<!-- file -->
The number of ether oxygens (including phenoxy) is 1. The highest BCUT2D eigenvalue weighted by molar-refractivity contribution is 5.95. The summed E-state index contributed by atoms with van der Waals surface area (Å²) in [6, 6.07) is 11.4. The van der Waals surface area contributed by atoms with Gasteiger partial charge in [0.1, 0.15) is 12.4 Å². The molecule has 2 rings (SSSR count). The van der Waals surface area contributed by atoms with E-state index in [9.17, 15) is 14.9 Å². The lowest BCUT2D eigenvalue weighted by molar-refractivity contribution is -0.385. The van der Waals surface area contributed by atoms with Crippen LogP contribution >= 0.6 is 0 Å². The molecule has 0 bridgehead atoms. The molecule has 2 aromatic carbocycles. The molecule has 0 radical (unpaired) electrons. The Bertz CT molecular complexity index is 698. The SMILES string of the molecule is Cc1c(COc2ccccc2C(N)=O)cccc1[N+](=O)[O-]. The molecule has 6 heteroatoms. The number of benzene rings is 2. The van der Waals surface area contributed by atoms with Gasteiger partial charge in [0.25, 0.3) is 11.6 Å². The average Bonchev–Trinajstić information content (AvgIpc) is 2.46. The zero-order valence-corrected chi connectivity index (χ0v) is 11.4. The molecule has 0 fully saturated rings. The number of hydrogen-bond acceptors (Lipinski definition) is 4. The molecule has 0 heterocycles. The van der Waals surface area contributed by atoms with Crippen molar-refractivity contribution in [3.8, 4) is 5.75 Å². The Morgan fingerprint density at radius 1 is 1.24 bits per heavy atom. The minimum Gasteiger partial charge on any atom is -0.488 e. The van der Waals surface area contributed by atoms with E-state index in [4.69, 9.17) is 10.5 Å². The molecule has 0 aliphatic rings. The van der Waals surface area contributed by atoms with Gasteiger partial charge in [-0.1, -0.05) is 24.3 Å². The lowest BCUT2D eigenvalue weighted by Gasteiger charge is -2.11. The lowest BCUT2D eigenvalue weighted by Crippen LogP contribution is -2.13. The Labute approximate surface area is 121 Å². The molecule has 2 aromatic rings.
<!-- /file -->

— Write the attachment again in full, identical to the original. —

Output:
The number of ether oxygens (including phenoxy) is 1. The highest BCUT2D eigenvalue weighted by molar-refractivity contribution is 5.95. The summed E-state index contributed by atoms with van der Waals surface area (Å²) in [6, 6.07) is 11.4. The van der Waals surface area contributed by atoms with Gasteiger partial charge in [0.1, 0.15) is 12.4 Å². The molecule has 2 rings (SSSR count). The van der Waals surface area contributed by atoms with E-state index in [9.17, 15) is 14.9 Å². The lowest BCUT2D eigenvalue weighted by molar-refractivity contribution is -0.385. The van der Waals surface area contributed by atoms with Crippen LogP contribution >= 0.6 is 0 Å². The molecule has 0 bridgehead atoms. The molecule has 2 aromatic carbocycles. The molecule has 0 radical (unpaired) electrons. The Bertz CT molecular complexity index is 698. The SMILES string of the molecule is Cc1c(COc2ccccc2C(N)=O)cccc1[N+](=O)[O-]. The molecule has 6 heteroatoms. The number of benzene rings is 2. The van der Waals surface area contributed by atoms with Gasteiger partial charge in [0.25, 0.3) is 11.6 Å². The average Bonchev–Trinajstić information content (AvgIpc) is 2.46. The zero-order valence-corrected chi connectivity index (χ0v) is 11.4. The molecule has 0 fully saturated rings. The number of hydrogen-bond acceptors (Lipinski definition) is 4. The molecule has 0 heterocycles. The van der Waals surface area contributed by atoms with Crippen molar-refractivity contribution in [3.8, 4) is 5.75 Å². The Morgan fingerprint density at radius 1 is 1.24 bits per heavy atom. The minimum Gasteiger partial charge on any atom is -0.488 e. The van der Waals surface area contributed by atoms with E-state index in [4.69, 9.17) is 10.5 Å². The molecule has 0 aliphatic rings. The van der Waals surface area contributed by atoms with Gasteiger partial charge in [-0.1, -0.05) is 24.3 Å². The lowest BCUT2D eigenvalue weighted by Gasteiger charge is -2.11. The lowest BCUT2D eigenvalue weighted by Crippen LogP contribution is -2.13. The Labute approximate surface area is 121 Å². The molecule has 2 aromatic rings.